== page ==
One of the most contentious issues in the debate over the Trans-Pacific Partnership concerns the agreement’s implications for drug prices in developing countries. Will the TPP’s intellectual property provisions lead to price hikes, rendering lifesaving medicines inaccessible to many of the world’s poor? Or have the deal’s critics inflated its risks?
In March, Thomas J. Bollyky argued in Foreign Affairs that, in a sign of what observers should expect from the TPP, previous U.S. trade agreements have not raised drug prices in the countries those agreements affect ("A Dose of the TPP's Medicine," March 23, 2016). As a result, Bollyky suggested, it is time to “move beyond” the debate over patents and drug pricing.
Those arguments are misleading, both in what they claim about the effects of previous trade agreements on drug prices and in what they imply about the TPP’s possible consequences.
MAKING THE MEDICINE GO DOWN
Bollyky’s main analyses use data on 15 countries that have ratified trade agreements with the United States. He finds that spending on drugs as a percentage of total health expenditures has remained mostly constant in recent years, despite the introduction of trade deals with provisions expanding patent and related protections for medicines. The implication is that these trade agreements have not produced the surges in drug prices that many observers feared and predicted.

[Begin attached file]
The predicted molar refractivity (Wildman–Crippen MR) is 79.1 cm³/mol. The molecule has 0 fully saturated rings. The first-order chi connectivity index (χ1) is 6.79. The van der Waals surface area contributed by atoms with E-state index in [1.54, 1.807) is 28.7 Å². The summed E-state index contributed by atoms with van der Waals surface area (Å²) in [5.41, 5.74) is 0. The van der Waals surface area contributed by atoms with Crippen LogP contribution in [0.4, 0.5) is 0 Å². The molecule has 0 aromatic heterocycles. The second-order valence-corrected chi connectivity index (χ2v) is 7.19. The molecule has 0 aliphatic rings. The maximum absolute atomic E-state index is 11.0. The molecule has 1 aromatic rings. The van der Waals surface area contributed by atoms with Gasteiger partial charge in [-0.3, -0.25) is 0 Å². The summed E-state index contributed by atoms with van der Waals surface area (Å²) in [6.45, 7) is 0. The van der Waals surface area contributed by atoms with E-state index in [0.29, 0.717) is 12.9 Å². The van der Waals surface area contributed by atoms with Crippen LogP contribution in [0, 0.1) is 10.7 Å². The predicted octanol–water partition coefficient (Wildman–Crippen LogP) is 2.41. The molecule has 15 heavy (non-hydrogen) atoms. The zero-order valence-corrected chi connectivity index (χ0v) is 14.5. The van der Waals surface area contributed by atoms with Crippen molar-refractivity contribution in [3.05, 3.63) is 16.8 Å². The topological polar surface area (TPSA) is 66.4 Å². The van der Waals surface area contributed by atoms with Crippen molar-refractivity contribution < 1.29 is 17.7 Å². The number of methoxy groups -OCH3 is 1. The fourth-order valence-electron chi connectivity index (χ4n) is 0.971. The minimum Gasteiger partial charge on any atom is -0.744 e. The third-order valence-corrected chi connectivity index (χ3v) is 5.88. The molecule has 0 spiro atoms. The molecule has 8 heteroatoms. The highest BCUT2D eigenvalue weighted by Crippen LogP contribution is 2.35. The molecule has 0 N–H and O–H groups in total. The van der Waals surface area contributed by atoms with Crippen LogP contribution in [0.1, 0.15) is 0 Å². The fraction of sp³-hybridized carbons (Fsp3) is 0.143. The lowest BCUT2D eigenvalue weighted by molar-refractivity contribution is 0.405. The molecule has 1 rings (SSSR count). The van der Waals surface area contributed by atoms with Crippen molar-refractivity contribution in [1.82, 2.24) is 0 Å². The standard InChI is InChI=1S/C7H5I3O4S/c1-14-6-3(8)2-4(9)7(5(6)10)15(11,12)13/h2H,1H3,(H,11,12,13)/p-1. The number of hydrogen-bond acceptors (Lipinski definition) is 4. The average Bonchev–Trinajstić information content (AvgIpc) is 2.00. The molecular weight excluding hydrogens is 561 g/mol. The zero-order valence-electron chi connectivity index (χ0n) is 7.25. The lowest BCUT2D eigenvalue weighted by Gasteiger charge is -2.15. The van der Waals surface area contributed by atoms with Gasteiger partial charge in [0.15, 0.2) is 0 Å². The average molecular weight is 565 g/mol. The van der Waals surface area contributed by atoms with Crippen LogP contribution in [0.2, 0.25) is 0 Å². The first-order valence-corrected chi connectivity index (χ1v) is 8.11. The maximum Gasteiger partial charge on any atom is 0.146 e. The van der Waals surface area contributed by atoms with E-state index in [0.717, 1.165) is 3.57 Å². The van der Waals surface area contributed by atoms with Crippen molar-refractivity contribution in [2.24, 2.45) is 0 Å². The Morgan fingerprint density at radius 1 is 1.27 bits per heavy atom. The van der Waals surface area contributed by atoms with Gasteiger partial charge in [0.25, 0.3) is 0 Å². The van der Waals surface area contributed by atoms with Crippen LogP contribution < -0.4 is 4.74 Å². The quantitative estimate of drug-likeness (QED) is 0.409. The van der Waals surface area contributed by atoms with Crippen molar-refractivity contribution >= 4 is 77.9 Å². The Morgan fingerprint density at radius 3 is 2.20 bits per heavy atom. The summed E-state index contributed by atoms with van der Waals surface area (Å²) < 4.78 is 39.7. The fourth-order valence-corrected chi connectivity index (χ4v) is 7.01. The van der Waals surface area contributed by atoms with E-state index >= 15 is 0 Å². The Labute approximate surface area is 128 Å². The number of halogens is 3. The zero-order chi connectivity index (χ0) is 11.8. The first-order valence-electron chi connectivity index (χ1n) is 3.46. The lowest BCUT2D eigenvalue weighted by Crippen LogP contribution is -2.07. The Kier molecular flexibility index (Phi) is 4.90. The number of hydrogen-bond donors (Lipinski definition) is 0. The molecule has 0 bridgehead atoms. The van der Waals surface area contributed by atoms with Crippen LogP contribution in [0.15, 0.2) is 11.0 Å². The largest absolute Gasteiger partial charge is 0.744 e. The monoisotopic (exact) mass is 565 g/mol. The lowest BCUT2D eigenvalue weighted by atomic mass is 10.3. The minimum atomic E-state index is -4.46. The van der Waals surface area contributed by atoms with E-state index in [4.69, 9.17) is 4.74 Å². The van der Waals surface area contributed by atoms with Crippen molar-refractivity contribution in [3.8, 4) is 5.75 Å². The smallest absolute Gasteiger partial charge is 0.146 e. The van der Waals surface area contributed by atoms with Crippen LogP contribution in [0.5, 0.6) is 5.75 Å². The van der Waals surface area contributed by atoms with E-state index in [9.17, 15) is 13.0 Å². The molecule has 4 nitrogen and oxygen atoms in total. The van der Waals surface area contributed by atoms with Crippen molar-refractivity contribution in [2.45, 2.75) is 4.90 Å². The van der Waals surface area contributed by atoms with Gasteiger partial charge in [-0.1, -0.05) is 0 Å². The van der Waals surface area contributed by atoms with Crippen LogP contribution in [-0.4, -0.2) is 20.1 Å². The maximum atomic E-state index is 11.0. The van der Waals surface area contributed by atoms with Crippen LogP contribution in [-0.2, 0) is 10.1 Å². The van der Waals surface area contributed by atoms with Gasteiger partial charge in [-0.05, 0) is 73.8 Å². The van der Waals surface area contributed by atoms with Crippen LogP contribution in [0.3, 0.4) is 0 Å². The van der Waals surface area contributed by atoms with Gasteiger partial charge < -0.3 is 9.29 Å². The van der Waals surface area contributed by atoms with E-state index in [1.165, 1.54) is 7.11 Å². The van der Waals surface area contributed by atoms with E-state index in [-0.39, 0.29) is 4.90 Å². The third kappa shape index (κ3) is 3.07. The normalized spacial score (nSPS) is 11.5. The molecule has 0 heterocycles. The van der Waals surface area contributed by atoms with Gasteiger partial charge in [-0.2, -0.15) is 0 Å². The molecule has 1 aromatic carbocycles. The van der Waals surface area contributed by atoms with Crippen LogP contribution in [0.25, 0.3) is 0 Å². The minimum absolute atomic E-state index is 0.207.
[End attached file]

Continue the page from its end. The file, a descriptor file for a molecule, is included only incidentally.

This is an imprecise way to assess the impact of trade deals on drug prices. The ratio of drug spending to overall health-care expenditures depends on many factors besides patents, from the introduction of new medicines to broader changes in health-care systems and economic conditions. As a point of comparison, in the United States, where Bollyky concedes that patents have had an effect on drug prices, drug spending as a share of health expenditures does not seem to have been correlated with changes in patent protections over the past four decades. In theory, using this ratio to compare a single
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